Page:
At the same time, the state's Coastal Resources Management Council (CRMC) has launched a new program to craft a Shoreline Change Special Area Management Plan (SAMP) that is on a three to four year track

Another step Charlestown could take is to participate in FEMA’s Community Rating Program. This program involves a commitment by a town to using best practices to prepare for severe storms. It rewards communities by granting flood insurance discounts to homeowners of anywhere from 5% to 45% depending on the municipality’s level of commitment. For unknown reasons, Charlestown does not participate.

In many respects, Charlestown’s policy toward shoreline residents is rendered incoherent by conflicting values. We like the tax revenue shoreline properties generate and the CCA Party counts on the campaign donations of those property owners to stay alive. 

Yet, the CCA Party is generally anti-development, although that is mostly for the benefit of those whose homes have already been built. There are some people who would like to see the shoreline get uncluttered with more of it converted into public and private open space.

Boston Harbor in the future. Click here to see some extraordinary
 renderings of what several US cities (e.g. Boston, New York, 
Washington DC) will look like after a 25 foot rise in sea level.
Plus. Charlestown’s actual policies have been generally in opposition to green energy, one of the few long-term approaches with a chance of slowing climate change, despite the CCA Party’s claims that they are true blue environmentalists.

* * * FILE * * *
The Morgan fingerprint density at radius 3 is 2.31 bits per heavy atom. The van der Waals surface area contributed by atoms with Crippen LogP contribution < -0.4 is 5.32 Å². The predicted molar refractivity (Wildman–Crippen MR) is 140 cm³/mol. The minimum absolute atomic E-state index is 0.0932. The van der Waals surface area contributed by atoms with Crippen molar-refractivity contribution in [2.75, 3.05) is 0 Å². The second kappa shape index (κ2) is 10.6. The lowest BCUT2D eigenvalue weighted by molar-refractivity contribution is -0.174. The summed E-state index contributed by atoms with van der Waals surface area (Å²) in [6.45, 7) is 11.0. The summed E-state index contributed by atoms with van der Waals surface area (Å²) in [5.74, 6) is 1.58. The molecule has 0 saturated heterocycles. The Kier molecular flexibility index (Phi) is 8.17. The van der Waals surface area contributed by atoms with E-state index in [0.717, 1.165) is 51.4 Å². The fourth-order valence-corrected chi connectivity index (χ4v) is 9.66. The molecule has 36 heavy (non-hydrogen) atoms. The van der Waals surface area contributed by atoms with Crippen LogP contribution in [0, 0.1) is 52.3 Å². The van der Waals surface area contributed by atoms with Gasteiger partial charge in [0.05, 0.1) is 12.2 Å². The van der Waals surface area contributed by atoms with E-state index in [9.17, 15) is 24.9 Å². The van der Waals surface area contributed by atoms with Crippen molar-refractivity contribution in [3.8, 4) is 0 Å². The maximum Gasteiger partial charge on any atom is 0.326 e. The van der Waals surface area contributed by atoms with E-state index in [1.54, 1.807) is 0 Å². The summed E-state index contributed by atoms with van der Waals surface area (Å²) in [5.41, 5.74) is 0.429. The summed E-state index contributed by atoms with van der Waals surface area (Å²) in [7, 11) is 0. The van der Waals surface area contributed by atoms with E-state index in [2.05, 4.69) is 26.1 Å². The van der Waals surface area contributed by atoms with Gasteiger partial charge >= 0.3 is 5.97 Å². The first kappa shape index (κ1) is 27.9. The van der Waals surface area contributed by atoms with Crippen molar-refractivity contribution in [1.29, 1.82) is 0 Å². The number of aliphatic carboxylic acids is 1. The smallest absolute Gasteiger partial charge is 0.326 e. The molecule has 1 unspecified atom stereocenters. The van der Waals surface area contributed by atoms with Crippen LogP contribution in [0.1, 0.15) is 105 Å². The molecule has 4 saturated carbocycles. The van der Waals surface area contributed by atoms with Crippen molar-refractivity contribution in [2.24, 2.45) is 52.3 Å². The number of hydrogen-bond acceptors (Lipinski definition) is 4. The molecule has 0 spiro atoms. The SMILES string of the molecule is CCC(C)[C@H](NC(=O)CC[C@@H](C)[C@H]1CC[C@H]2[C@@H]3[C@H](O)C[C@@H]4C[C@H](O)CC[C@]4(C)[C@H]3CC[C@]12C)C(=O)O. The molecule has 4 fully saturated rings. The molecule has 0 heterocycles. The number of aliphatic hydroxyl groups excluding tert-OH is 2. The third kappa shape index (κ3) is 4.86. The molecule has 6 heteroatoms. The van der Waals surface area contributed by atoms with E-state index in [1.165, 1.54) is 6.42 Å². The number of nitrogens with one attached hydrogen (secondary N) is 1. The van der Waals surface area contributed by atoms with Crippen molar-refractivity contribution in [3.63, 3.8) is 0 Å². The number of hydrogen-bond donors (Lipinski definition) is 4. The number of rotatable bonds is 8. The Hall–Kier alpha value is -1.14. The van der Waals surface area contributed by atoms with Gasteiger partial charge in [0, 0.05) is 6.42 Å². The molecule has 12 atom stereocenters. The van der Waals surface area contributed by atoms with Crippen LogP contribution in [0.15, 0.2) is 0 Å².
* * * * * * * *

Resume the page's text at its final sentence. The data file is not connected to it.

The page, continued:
I am sympathetic to the ire of my libertarian friends who rankle at the idea of taxpayers subsidizing housing that is built in high risk areas. 

We’re not as bad as some parts of Florida where homes have been built and wrecked and then rebuilt again and again through the generosity of taxpayers. 

But if the predicted increase in intense Atlantic storms does occur, we might see that happen here.

The federal government is in the process of shifting costs for federal flood insurance away from taxpayers and onto the policy holders.

This dilemma is plaguing Atlantic coast communities – weighing the costs and consequences of rebuilding against the heavy hit to the municipal tax base if storm-wrecked properties are not rebuilt. Westerly has already made the decision to rebuild Misquamicut, regardless of the cost and consequences, and Charlestown’s beach restoration continues apace.

For now, we plan to see if we can play King Canute and hold back the tide.